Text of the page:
• Exchange-traded funds (ETFs): These funds can track the performance of an index, sector, commodity, or a mix of other securities. Some ETFs consist of dividend-paying stocks that track a dividend index, and some of them also have a reinvesting option. For example, the SPDR S&P 500 ETF Trust (NYSEARCA:SPY) is an ETF that tracks the S&P 500 Index. This means it follows the performance of the 500 largest publicly traded companies, including Amazon, Microsoft, and Facebook. 
  • Individual stocks (ordinary shares): Investors can find many companies that pay dividends and give their shareholders rights to vote and own a stake in the company. The most well-known individual companies that pay dividends are called the Dividend Aristocrats. These are cash-generating companies with extraordinary track records and market value above $3 billion. They increased their dividend payments in the last 25-plus consecutive years despite market volatility.
  • Mutual funds: These funds are required to pass through profits to their shareholders in the form of dividends. Some mutual funds invest for growth and some for value. When investing for value, funds purchase high-dividend stocks and high-coupon bonds to ensure high dividend yield.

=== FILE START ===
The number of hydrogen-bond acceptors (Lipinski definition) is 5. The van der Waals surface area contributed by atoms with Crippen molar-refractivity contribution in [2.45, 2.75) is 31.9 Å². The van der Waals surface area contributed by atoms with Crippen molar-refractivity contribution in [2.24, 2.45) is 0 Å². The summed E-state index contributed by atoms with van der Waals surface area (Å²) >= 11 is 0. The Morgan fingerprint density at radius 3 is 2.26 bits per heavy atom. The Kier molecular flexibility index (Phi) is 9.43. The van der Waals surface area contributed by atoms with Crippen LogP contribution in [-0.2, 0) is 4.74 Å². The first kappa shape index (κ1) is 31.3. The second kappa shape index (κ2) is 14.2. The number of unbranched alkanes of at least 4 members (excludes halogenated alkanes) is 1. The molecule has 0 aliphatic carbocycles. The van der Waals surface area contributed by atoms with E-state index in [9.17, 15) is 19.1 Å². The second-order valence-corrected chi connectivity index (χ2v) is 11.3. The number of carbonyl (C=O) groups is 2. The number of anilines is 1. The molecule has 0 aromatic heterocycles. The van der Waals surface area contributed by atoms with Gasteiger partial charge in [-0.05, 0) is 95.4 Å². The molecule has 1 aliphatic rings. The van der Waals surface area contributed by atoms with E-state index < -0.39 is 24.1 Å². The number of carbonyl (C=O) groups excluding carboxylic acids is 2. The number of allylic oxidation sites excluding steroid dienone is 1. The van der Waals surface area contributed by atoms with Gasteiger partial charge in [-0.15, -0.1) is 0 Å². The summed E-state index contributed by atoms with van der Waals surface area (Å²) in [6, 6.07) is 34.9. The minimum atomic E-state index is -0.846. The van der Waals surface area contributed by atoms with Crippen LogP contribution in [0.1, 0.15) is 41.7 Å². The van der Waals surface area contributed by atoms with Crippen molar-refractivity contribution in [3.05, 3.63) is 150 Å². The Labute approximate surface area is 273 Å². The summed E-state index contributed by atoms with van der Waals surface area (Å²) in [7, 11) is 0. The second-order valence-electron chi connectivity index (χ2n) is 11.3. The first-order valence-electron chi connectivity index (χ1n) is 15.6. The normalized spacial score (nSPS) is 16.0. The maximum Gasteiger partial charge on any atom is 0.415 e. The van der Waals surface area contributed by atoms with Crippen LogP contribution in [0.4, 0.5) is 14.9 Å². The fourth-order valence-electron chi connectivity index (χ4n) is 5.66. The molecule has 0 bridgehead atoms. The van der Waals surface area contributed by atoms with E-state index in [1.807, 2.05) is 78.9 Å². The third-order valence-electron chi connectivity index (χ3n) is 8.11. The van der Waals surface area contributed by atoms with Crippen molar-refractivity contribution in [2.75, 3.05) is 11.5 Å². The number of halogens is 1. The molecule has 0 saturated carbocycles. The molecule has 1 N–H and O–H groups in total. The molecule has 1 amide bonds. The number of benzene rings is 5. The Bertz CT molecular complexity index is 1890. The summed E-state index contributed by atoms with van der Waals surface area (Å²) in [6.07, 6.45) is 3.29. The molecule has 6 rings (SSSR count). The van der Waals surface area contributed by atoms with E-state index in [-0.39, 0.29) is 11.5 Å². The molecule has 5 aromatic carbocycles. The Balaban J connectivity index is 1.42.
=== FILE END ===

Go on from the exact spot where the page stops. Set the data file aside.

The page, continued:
• Closed-end funds (CEFs): Fund managers actively manage CEFs. They are looking for the best additions to the existing portfolio to achieve a high dividend yield while keeping the risk low. These funds focus on long-term growth instead of short-term speculation.

How Are Dividends Taxed?

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There is no need to do complex tax calculations yourself, as your broker will send you a detailed tax form called a 1099-DIV. At the same time, you need to have an estimate in mind to be prepared to pay your taxes and readjust your investment goals. Keep in mind that the dividends you receive as part of a 401(k) plan or a traditional IRA retirement plan are tax-free while they are in the account. But the taxes need to be paid when you cash them out.

Federal tax rates are driven by dividend type: Some dividends can be considered qualified and some unqualified.

Qualified Dividends